Perform the MCAO in a sterile environment. Before beginning with the surgical processes all tools and equipment including the surgery area must be sterilized and sanitized.
Weigh the subject before beginning the procedures. Using isoflurane (4-5% for induction, 2-3% for maintenance) in 30% O2 and 70% N2O, anesthetize the subject. Ensure the subject is sufficiently anesthetized by pinching both the rear feet and observing for any movements. Apply a lubricant ophthalmic ointment to both eyes to prevent eye desiccation during the procedures. Shave the fur off the head and neck region and place the subject in a supine position on a heated pad with all its paws tapped to the surface. Insert a rectal probe to maintain constant core temperatures of 36.5-37.5 °C. Tape down the tail of the subject to the probe.
It is important to note that occlusion-inducing materials and methods may slightly vary depending on species, strains, and weights.
Evaluation of intraarterial administration of norcantharidin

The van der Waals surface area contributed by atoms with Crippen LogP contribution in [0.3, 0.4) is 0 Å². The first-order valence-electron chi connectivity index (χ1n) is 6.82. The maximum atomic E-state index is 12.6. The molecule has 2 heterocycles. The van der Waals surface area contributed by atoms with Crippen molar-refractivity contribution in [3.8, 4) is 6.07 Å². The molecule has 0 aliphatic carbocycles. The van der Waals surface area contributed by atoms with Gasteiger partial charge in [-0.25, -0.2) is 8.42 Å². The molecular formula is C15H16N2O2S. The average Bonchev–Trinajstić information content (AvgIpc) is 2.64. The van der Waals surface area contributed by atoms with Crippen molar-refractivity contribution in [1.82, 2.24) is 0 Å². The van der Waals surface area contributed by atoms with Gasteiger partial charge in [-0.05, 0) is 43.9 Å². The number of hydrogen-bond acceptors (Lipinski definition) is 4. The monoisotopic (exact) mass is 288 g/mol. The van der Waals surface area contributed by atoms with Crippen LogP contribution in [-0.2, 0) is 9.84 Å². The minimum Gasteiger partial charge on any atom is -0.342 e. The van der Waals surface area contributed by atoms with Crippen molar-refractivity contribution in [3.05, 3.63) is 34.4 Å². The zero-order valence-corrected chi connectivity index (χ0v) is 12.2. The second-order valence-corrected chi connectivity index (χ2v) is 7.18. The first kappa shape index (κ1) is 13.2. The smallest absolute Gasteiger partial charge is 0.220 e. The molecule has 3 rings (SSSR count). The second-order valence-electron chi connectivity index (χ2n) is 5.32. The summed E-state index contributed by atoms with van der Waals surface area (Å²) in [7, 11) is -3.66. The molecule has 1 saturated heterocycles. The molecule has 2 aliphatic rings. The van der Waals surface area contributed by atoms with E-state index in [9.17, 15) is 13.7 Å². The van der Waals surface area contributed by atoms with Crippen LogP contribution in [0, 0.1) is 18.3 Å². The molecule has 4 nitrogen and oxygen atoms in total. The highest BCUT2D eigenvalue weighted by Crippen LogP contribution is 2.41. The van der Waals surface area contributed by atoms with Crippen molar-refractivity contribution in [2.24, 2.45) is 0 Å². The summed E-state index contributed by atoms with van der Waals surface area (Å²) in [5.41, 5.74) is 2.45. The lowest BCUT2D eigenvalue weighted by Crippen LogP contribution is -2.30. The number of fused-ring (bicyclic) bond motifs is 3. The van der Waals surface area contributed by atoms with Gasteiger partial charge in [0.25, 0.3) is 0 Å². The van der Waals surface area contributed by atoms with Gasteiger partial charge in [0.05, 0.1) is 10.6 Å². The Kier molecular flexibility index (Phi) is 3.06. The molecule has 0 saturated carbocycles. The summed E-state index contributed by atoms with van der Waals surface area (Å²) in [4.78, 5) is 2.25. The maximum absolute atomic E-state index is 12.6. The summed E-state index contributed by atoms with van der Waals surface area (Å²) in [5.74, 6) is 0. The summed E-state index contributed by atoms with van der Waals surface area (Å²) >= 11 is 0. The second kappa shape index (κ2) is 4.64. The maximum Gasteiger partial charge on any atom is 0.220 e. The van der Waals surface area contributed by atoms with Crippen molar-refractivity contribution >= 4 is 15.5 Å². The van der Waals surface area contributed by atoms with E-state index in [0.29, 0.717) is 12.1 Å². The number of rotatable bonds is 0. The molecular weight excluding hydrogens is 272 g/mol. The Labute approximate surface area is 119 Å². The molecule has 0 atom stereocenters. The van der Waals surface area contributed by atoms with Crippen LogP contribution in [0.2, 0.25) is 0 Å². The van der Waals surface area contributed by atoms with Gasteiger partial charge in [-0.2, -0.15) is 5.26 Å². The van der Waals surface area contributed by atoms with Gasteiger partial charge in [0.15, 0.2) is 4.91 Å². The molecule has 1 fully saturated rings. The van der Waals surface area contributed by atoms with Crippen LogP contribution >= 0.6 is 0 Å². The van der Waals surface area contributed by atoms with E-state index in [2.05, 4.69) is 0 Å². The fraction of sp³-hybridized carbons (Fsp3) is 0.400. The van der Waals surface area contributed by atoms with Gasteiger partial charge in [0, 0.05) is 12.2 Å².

Khan et al. used spontaneously hypersensitive rats and divided them into 3 treatment groups: treated (90-minute MCAO followed by intraarterial drug administration), controls (MCAO followed by intraarterial vehicle administration), and shams (surgery but no MCAO). The occlusion of the MCA was performed using the endovascular filament technique. Subjects that showed left-side weakness on the upright test underwent removal of the suture after 90 minutes of stroke time. A PE-20 tube was routed into the proximal ICA using the ECA stump through which the treated group received NCTD (0.5 mg/kg) while control received only normal saline and dimethyl sulfoxide (DMSO) (1:5), infused at a rate of 0.10 ml/min for 5 to 7 minutes. Subjects’ sensorimotor function was tested on the ladder rung test. It was observed that the treated group had significantly higher scores on the Garcia neurological test and in the ladder rung test showed significantly higher average forelimb fault scores and stability than the controls. The investigators concluded that endovascular administration of neuroprotective agents has the potential efficacy in shielding the subjects from neurotoxic consequences of ischemia and reperfusion.